Convergent Evolution & Sci Fi In My Fantasy

The other day, the new episode of Spellburn was very generous to the DCC zine scene. One thing it made me notice is how much in common all of the zines have. Obviously, we're all involved in the very inspiring, very energetic, very creative and enthusiastic DCC community, enough so that we all can't just keep our ideas contained to blogs or G+ communities or (shudder) forums and want to share them with the wider DCC player base by publishing. Yes, we have all that in common, but we have something else in common, too.

Here's the secret: we all seem to grasp the real truth of the Appendix N: That there is no fantasy without sci fi. That fantasy necessarily descends from a basis in sci fi. 

I know that in today's post-genre world (the world once fantasy became accepted as its own genre rather than a subsection of the larger category of sci fi), it's hip to whine about someone "getting sci fi in [your] fantasy." Back it up, pal, you've got it backwards. You tried to take your fantasy out of the sci fi that created and informs it and got all huffy when someone reminded you where your schtick came from in the first place. 

Deal with it.

The DCC zine scene does.

Actually, it seems like we kind of own it.

And so, something else seems to be going on in the DCC zine scene that I can only explain by the fact that we - and please forgive me for speaking on behalf of my esteemed colleagues like +Tim Callahan and others - get the "there would be no fantasy without sci fi" angle. In our various publications, certain themes keep popping up and, if someone weren't careful, they might blame one or another of us for plagiarizing each other. I assure you, that is not the case. Take the following case:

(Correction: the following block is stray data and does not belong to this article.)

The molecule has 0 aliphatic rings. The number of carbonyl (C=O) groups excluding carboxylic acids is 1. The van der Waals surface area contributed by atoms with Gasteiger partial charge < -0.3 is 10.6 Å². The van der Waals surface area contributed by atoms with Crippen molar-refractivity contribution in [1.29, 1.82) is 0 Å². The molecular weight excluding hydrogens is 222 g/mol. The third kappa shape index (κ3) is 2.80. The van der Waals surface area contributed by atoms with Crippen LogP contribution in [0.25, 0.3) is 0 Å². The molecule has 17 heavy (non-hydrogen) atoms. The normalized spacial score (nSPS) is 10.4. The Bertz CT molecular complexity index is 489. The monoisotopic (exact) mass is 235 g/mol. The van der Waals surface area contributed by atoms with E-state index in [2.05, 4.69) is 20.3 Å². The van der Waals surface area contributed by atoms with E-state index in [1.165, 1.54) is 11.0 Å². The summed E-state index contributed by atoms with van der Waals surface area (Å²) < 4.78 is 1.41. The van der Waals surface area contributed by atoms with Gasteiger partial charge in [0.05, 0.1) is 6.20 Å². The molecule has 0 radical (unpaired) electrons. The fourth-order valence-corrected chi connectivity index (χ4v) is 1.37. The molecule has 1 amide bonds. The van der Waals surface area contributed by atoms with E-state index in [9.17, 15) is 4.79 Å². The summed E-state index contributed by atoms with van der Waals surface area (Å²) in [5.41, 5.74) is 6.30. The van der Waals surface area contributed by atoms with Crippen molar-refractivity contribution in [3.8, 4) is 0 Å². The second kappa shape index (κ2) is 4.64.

The zine Crawling Under a Broken Moon by +Reid San Filippo just hit the market. Notice that title. Particularly the "Broken Moon" part. Then look at the cover of Metal Gods #1. What's that hanging up in the sky? A broken moon? Why, yes, yes it is. Did Reid steal that idea from me? No freaking way.

Issue #2 of the Metal Gods zine will feature an adventure tool kit called "Secrets of the Serpent Moon," in which the players get up to some nonsense in space. Eventually, they'll have to wrassle up some space travel method or another, if only to get home. Now look at Crawljammer issue #1. Pretty much the whole thing. Now, I know you don't have MGOUH#2 yet, but when you'll get it, you might notice a similarity or two. Did I steal my ideas from +Tim Callahan? Again, no freaking way. (In fact, folks who attended the Goodman Games meetup at GenCon last year can attest that these ideas have been screaming to get out of my skull for awhile now.)

Reid and I are both influenced by the Thundarr the Barbarian cartoon (Reid wears that on his sleeve), and so each of us giving a shout out to that prominent feature of the show (the broken moon) seems a natural fit. Despite the inevitable comparison due to its name, Crawljammer has less in common with the TSR campaign setting Spelljammer than it does with the planetary romance and planetary adventure genres which spawned both the zine and the setting (and, in many ways, sci fi and fantasy in general); when I do anything about space travel, that's my influence as well.

And so, the point is not that "DCC zinesters are stealing from each other," but rather that "DCC zinesters are all cribbing from the same sources."

Which I think is really neat. It makes picking up Crawljammer more useful; I'm already running a game that has some planetary adventure in it, so if Tim's work inspires some more stuff in there, all the better.

Rock on, DCC zinesters, rock on.